Dodge and Burn on a Separate Layer

Take Complete Control Over Darkening and Lightening Targeted Sections of Your Image
Click Images To Enlarge This Article Features Photo Zoom

Most photographs can be improved with global adjustments. But quite often, local darkening and lightening tweaks can make the photo better. If you use the dodge and burn tools in Photoshop on the background layer, the changes are permanent. Use this Photoshop Tip to dodge and burn on a separate layer and not embed the changes until you flatten the image. There is no degradation of pixels.

Original Photo:

Create a new layer onto which all dodging and burning will occur. Option Click on a Mac or Alt Click on a PC on the create a new layer icon at the bottom of the layers palette.

 

When the dialog box appears, change the Mode to Overlay and enable the Fill with 50% Gray check box.

All dodging and burning will be performed with the brush tool. To lighten the dark parts of the photo, set the foreground color to white. Paint over the dark areas with the brush. To darken the bright parts of the photo, set the foreground color to black. Paint over the light areas with the brush.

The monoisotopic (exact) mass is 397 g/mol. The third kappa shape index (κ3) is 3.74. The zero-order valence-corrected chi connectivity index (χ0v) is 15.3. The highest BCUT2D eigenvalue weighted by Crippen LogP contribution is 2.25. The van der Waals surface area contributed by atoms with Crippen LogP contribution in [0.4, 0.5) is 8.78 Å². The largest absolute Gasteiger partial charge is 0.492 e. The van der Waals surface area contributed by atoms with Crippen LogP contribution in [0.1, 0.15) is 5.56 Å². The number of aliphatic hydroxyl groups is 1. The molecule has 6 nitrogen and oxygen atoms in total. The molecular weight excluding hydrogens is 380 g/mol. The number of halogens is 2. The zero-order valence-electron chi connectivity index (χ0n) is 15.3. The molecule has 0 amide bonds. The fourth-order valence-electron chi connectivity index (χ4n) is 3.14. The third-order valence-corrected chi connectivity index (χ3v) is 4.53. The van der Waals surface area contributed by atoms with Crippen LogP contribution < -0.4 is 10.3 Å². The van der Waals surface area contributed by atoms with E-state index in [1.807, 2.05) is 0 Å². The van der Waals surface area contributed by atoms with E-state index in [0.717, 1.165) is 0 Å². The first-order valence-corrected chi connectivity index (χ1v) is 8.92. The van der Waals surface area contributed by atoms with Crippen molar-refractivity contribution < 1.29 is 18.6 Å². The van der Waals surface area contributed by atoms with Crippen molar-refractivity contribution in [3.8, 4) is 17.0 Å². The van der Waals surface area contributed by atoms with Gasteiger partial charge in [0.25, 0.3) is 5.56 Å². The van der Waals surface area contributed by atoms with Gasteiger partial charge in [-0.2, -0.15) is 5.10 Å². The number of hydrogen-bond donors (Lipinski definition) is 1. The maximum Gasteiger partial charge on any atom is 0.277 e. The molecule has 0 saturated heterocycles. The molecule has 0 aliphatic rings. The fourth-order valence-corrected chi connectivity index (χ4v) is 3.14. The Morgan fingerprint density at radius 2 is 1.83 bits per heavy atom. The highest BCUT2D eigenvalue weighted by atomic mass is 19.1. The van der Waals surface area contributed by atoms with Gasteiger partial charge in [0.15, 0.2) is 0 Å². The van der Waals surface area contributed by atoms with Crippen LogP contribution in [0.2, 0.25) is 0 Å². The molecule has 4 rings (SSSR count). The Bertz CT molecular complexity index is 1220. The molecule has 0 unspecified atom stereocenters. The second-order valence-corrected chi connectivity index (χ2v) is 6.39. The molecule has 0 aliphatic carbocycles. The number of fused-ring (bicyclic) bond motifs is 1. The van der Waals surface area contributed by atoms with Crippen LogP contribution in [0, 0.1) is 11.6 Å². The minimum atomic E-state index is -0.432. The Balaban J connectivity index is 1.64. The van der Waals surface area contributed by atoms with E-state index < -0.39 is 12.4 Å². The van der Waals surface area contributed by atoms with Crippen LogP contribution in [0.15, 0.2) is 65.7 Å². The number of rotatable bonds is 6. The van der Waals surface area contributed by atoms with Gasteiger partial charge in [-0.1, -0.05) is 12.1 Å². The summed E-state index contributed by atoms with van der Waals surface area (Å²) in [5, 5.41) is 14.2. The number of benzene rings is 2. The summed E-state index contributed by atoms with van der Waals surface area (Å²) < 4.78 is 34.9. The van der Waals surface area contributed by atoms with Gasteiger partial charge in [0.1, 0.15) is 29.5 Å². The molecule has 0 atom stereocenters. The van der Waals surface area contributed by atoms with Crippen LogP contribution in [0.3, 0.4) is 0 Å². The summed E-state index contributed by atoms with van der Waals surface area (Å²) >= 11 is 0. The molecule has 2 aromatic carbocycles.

Before you paint, be sure the settings in the Options bar resemble this screen capture. Keep the opacity around 20% and make multiple passes to build up the dodge or burn effect. If the effect is too strong, lower the opacity. If it's not enough, raise it.

Strategy map for areas to lighten:

Strategy map for areas to darken:

Once painted, the layer mask shows the lightened and darkened areas. The light gray areas were dodged. The dark gray areas were burned.

The beauty of this technique is the layer can be revisited and tweaked at any time without degrading any pixels. This is the final image based on the painted layer mask above:

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5 Comments

    Russ:

    Is there an advantage to burning and dodging in this manner as opposed to using the burn and dodge tools in Photoshop (on a duplicate layer, of course)? The burn and dodge tools can be “fine-tuned” to work preferentially on highlights, midtones, and shadows whereas the paint brush cannot. Thanks.

    C E – the advantage to the method in the Tip is you can go back to the layer at any time and tweak the change without any degradation to the pixels. If you want to brighten a burned section, use the brush with the foreground color set to white. If you want to darken a dodged section, use the brush with the foreground color set to black – this is powerful!

    Use the brush adjustment tool in LR and you have the ability to return at anytime to tweak it. There is a mask overlay to use as well.

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